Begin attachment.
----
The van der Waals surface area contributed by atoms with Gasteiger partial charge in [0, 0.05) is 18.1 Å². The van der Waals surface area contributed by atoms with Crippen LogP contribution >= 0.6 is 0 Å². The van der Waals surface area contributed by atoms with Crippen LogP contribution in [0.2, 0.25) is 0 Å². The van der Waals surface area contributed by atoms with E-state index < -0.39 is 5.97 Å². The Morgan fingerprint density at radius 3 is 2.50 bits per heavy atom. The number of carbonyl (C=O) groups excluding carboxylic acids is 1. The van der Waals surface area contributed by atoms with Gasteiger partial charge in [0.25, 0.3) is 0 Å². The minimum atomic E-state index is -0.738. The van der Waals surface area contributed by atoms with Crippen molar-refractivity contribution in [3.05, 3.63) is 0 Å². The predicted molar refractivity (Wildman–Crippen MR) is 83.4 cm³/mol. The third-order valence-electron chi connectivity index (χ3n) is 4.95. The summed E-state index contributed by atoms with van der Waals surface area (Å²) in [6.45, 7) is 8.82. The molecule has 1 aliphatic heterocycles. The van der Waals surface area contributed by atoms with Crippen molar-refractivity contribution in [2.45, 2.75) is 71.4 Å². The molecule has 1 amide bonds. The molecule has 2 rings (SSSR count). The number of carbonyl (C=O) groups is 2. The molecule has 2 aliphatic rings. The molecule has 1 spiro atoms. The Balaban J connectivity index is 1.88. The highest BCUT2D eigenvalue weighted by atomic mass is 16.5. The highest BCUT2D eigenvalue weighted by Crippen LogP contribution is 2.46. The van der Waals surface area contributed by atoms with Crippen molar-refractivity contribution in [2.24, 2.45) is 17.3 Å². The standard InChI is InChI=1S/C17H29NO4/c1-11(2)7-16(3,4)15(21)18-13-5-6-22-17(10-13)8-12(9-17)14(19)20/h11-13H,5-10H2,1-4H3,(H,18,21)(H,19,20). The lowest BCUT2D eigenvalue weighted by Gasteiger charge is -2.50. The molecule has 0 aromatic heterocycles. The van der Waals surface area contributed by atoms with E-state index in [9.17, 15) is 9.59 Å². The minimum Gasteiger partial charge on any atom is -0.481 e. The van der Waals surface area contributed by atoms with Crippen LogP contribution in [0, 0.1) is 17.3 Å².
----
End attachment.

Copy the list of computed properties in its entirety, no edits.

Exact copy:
The van der Waals surface area contributed by atoms with Gasteiger partial charge in [0, 0.05) is 18.1 Å². The van der Waals surface area contributed by atoms with Crippen LogP contribution >= 0.6 is 0 Å². The van der Waals surface area contributed by atoms with Crippen LogP contribution in [0.2, 0.25) is 0 Å². The van der Waals surface area contributed by atoms with E-state index < -0.39 is 5.97 Å². The Morgan fingerprint density at radius 3 is 2.50 bits per heavy atom. The number of carbonyl (C=O) groups excluding carboxylic acids is 1. The van der Waals surface area contributed by atoms with Gasteiger partial charge in [0.25, 0.3) is 0 Å². The minimum atomic E-state index is -0.738. The van der Waals surface area contributed by atoms with Crippen molar-refractivity contribution in [3.05, 3.63) is 0 Å². The predicted molar refractivity (Wildman–Crippen MR) is 83.4 cm³/mol. The third-order valence-electron chi connectivity index (χ3n) is 4.95. The summed E-state index contributed by atoms with van der Waals surface area (Å²) in [6.45, 7) is 8.82. The molecule has 1 aliphatic heterocycles. The van der Waals surface area contributed by atoms with Crippen molar-refractivity contribution in [2.45, 2.75) is 71.4 Å². The molecule has 1 amide bonds. The molecule has 2 rings (SSSR count). The number of carbonyl (C=O) groups is 2. The molecule has 2 aliphatic rings. The molecule has 1 spiro atoms. The Balaban J connectivity index is 1.88. The highest BCUT2D eigenvalue weighted by atomic mass is 16.5. The highest BCUT2D eigenvalue weighted by Crippen LogP contribution is 2.46. The van der Waals surface area contributed by atoms with Crippen molar-refractivity contribution in [2.24, 2.45) is 17.3 Å². The standard InChI is InChI=1S/C17H29NO4/c1-11(2)7-16(3,4)15(21)18-13-5-6-22-17(10-13)8-12(9-17)14(19)20/h11-13H,5-10H2,1-4H3,(H,18,21)(H,19,20). The lowest BCUT2D eigenvalue weighted by Gasteiger charge is -2.50. The molecule has 0 aromatic heterocycles. The van der Waals surface area contributed by atoms with E-state index in [9.17, 15) is 9.59 Å². The minimum Gasteiger partial charge on any atom is -0.481 e. The van der Waals surface area contributed by atoms with Crippen LogP contribution in [0, 0.1) is 17.3 Å².